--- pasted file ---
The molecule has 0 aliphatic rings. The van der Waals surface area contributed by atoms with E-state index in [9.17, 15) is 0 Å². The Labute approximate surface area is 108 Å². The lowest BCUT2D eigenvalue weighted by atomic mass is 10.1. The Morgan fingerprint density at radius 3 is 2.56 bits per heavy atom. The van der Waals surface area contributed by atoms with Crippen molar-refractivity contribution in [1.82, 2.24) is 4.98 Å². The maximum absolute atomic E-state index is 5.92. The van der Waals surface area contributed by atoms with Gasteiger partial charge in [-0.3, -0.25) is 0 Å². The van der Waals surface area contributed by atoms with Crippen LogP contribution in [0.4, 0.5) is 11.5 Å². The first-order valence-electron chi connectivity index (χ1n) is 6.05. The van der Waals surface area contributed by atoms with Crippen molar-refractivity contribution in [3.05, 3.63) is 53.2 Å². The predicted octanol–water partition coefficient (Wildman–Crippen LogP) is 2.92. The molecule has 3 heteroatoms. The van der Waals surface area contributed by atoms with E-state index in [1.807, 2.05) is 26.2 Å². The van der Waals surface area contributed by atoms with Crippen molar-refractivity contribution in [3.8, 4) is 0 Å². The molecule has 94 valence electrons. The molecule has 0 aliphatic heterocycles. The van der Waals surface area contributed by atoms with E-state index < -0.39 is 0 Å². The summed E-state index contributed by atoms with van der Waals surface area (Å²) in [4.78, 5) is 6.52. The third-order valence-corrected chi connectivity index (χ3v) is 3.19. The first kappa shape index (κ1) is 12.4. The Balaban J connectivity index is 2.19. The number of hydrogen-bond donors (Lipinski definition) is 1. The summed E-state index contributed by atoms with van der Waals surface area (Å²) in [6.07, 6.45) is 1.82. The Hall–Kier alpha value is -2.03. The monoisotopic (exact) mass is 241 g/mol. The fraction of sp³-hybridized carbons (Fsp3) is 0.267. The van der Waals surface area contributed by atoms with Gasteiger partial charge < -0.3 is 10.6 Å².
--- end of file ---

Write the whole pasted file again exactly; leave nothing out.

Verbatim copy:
The molecule has 0 aliphatic rings. The van der Waals surface area contributed by atoms with E-state index in [9.17, 15) is 0 Å². The Labute approximate surface area is 108 Å². The lowest BCUT2D eigenvalue weighted by atomic mass is 10.1. The Morgan fingerprint density at radius 3 is 2.56 bits per heavy atom. The van der Waals surface area contributed by atoms with Crippen molar-refractivity contribution in [1.82, 2.24) is 4.98 Å². The maximum absolute atomic E-state index is 5.92. The van der Waals surface area contributed by atoms with Gasteiger partial charge in [-0.3, -0.25) is 0 Å². The van der Waals surface area contributed by atoms with Crippen LogP contribution in [0.4, 0.5) is 11.5 Å². The first-order valence-electron chi connectivity index (χ1n) is 6.05. The van der Waals surface area contributed by atoms with Crippen molar-refractivity contribution in [3.05, 3.63) is 53.2 Å². The predicted octanol–water partition coefficient (Wildman–Crippen LogP) is 2.92. The molecule has 3 heteroatoms. The van der Waals surface area contributed by atoms with E-state index in [1.807, 2.05) is 26.2 Å². The van der Waals surface area contributed by atoms with Crippen molar-refractivity contribution in [3.8, 4) is 0 Å². The molecule has 94 valence electrons. The molecule has 0 aliphatic heterocycles. The van der Waals surface area contributed by atoms with E-state index < -0.39 is 0 Å². The summed E-state index contributed by atoms with van der Waals surface area (Å²) in [4.78, 5) is 6.52. The third-order valence-corrected chi connectivity index (χ3v) is 3.19. The first kappa shape index (κ1) is 12.4. The Balaban J connectivity index is 2.19. The number of hydrogen-bond donors (Lipinski definition) is 1. The summed E-state index contributed by atoms with van der Waals surface area (Å²) in [6.07, 6.45) is 1.82. The Hall–Kier alpha value is -2.03. The monoisotopic (exact) mass is 241 g/mol. The fraction of sp³-hybridized carbons (Fsp3) is 0.267. The van der Waals surface area contributed by atoms with Gasteiger partial charge < -0.3 is 10.6 Å².